The tension is building as America awaits the Supreme Court's ruling about the constitutionality of same-sex marriage. Many legal experts believe that the high court will legalize same-sex marriage nationwide by finding that the Constitution guarantees equal treatment and that due process prohibits states from banning same-sex marriage.
Four of the liberal justices are expected to show their support for same-sex marriage, and Justice Anthony Kennedy, the conservative justice – the anticipated swing vote – has showed his support for gay rights in the past.
During oral arguments on April 28, Justice Kennedy asked tough questions of both sides, however, he stressed the dignity of gay couples.
The court will be issuing some rulings on Monday, and is expected to issue more later this week.
Outside of the court's walls, and across the country, gay rights advocates anxiously await the court's ruling. James Obergefell, who is one of the plaintiffs in the same-sex marriage case, says that he will be at the court every day for the rest of the decision days.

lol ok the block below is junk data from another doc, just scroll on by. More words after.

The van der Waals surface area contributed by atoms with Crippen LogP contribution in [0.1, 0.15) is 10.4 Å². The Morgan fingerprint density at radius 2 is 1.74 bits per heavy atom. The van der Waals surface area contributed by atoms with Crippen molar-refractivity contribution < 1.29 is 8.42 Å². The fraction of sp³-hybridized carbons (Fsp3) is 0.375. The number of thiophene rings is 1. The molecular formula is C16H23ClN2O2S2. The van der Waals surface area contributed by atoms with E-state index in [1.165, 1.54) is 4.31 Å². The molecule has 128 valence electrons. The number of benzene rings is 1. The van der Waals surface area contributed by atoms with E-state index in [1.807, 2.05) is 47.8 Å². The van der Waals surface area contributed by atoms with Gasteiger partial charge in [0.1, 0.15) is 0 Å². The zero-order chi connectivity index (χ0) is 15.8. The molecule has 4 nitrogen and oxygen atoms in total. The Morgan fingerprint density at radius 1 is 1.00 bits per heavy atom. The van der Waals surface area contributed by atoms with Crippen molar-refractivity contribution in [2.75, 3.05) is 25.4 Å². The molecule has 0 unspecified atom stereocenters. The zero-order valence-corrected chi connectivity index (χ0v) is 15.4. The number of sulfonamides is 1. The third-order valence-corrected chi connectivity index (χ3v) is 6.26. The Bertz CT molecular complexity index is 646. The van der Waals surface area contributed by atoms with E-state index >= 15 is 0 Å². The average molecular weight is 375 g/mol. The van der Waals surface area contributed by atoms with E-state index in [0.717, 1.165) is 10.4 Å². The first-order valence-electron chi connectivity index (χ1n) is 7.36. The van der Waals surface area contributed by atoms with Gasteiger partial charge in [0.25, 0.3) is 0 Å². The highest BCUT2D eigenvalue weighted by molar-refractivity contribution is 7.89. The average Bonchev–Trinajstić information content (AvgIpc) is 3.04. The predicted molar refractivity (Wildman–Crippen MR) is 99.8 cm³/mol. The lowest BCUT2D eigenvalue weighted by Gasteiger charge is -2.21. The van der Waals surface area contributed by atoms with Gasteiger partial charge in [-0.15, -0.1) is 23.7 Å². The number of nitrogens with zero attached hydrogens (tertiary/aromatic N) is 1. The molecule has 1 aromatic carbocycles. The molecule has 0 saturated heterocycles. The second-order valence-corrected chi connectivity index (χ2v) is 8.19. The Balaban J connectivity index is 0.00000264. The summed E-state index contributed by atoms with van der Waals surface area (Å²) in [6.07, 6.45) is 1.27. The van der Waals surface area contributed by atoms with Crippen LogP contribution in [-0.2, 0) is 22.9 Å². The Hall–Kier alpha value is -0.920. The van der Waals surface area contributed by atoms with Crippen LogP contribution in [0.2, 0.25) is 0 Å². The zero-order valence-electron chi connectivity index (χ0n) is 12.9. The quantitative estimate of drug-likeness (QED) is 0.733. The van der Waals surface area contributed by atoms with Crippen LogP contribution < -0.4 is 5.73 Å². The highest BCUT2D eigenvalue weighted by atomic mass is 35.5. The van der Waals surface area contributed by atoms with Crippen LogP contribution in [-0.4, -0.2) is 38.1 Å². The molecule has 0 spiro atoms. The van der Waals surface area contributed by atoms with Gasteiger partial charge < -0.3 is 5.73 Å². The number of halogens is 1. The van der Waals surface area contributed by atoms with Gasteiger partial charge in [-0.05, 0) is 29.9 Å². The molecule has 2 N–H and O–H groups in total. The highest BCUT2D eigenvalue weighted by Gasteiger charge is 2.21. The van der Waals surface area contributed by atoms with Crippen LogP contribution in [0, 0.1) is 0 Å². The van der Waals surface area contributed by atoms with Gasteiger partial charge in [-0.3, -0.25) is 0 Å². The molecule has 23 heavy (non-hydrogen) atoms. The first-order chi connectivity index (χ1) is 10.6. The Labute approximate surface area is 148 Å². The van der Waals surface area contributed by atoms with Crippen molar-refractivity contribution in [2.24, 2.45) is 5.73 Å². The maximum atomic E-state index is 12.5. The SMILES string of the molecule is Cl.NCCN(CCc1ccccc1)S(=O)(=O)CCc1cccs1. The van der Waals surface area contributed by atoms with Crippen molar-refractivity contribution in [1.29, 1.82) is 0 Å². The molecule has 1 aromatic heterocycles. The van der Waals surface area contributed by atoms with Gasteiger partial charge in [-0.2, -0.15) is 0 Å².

Obergefell filed a lawsuit against Ohio, challenging the state's ban on gay marriage after it refused to acknowledge his marriage to his late husband, John Arthur, on his death certificate. The couple were married in Maryland, one of the states that legalized same-sex marriage, within months of Arthur's death in 2013.
According to Newsweek, the Supreme Court does not provide advance notice of which rulings will be issued on which days.
During a June 12 speech, Justice Ruth Bader Ginsburg hinted at the turmoil to come. She said that one could confidently predict that sharp divisions will rise in the term's final weeks.